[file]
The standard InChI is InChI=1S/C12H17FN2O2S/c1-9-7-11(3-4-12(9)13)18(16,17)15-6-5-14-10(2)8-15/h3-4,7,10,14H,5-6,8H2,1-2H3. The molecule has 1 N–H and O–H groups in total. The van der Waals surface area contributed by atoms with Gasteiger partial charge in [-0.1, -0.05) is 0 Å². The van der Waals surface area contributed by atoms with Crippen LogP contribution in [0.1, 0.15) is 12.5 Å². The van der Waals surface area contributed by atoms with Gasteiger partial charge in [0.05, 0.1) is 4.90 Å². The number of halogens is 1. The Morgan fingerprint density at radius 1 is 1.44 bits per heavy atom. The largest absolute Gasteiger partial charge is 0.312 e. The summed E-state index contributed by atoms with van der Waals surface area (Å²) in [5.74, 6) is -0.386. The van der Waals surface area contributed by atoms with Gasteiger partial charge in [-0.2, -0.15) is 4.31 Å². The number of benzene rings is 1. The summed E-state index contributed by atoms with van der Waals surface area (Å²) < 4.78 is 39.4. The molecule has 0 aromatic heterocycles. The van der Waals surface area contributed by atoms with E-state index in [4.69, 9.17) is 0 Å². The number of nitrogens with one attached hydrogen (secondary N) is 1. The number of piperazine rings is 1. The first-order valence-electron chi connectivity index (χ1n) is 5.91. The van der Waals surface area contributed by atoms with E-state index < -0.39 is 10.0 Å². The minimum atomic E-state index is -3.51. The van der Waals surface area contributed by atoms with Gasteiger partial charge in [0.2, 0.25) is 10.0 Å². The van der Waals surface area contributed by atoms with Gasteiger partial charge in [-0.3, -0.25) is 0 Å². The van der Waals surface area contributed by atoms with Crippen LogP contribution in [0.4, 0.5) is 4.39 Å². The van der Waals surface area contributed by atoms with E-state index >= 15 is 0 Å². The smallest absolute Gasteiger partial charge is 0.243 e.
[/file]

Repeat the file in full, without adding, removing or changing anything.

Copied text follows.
The standard InChI is InChI=1S/C12H17FN2O2S/c1-9-7-11(3-4-12(9)13)18(16,17)15-6-5-14-10(2)8-15/h3-4,7,10,14H,5-6,8H2,1-2H3. The molecule has 1 N–H and O–H groups in total. The van der Waals surface area contributed by atoms with Gasteiger partial charge in [-0.1, -0.05) is 0 Å². The van der Waals surface area contributed by atoms with Crippen LogP contribution in [0.1, 0.15) is 12.5 Å². The van der Waals surface area contributed by atoms with Gasteiger partial charge in [0.05, 0.1) is 4.90 Å². The number of halogens is 1. The Morgan fingerprint density at radius 1 is 1.44 bits per heavy atom. The largest absolute Gasteiger partial charge is 0.312 e. The summed E-state index contributed by atoms with van der Waals surface area (Å²) in [5.74, 6) is -0.386. The van der Waals surface area contributed by atoms with Gasteiger partial charge in [-0.2, -0.15) is 4.31 Å². The number of benzene rings is 1. The summed E-state index contributed by atoms with van der Waals surface area (Å²) < 4.78 is 39.4. The molecule has 0 aromatic heterocycles. The van der Waals surface area contributed by atoms with E-state index in [4.69, 9.17) is 0 Å². The number of nitrogens with one attached hydrogen (secondary N) is 1. The number of piperazine rings is 1. The first-order valence-electron chi connectivity index (χ1n) is 5.91. The van der Waals surface area contributed by atoms with E-state index < -0.39 is 10.0 Å². The minimum atomic E-state index is -3.51. The van der Waals surface area contributed by atoms with Gasteiger partial charge in [0.2, 0.25) is 10.0 Å². The van der Waals surface area contributed by atoms with Gasteiger partial charge in [-0.3, -0.25) is 0 Å². The van der Waals surface area contributed by atoms with Crippen LogP contribution in [0.4, 0.5) is 4.39 Å². The van der Waals surface area contributed by atoms with E-state index >= 15 is 0 Å². The smallest absolute Gasteiger partial charge is 0.243 e.